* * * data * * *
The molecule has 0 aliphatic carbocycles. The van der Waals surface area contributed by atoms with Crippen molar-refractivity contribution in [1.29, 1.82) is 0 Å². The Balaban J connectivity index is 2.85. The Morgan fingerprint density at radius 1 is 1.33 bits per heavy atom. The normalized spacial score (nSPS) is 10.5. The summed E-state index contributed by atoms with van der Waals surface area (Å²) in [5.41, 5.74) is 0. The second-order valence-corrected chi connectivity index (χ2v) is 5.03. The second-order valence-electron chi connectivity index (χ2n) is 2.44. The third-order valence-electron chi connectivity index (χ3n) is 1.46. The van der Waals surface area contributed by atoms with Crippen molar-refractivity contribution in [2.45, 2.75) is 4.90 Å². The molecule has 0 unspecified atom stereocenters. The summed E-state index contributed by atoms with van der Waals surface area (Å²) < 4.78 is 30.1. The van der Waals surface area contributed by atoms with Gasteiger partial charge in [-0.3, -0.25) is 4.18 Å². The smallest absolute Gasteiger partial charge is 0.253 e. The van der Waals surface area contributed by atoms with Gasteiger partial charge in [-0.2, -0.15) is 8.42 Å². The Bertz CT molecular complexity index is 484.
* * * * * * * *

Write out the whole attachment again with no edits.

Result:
The molecule has 0 aliphatic carbocycles. The van der Waals surface area contributed by atoms with Crippen molar-refractivity contribution in [1.29, 1.82) is 0 Å². The Balaban J connectivity index is 2.85. The Morgan fingerprint density at radius 1 is 1.33 bits per heavy atom. The normalized spacial score (nSPS) is 10.5. The summed E-state index contributed by atoms with van der Waals surface area (Å²) in [5.41, 5.74) is 0. The second-order valence-corrected chi connectivity index (χ2v) is 5.03. The second-order valence-electron chi connectivity index (χ2n) is 2.44. The third-order valence-electron chi connectivity index (χ3n) is 1.46. The van der Waals surface area contributed by atoms with Crippen molar-refractivity contribution in [2.45, 2.75) is 4.90 Å². The molecule has 0 unspecified atom stereocenters. The summed E-state index contributed by atoms with van der Waals surface area (Å²) < 4.78 is 30.1. The van der Waals surface area contributed by atoms with Gasteiger partial charge in [-0.3, -0.25) is 4.18 Å². The smallest absolute Gasteiger partial charge is 0.253 e. The van der Waals surface area contributed by atoms with Gasteiger partial charge in [-0.2, -0.15) is 8.42 Å². The Bertz CT molecular complexity index is 484.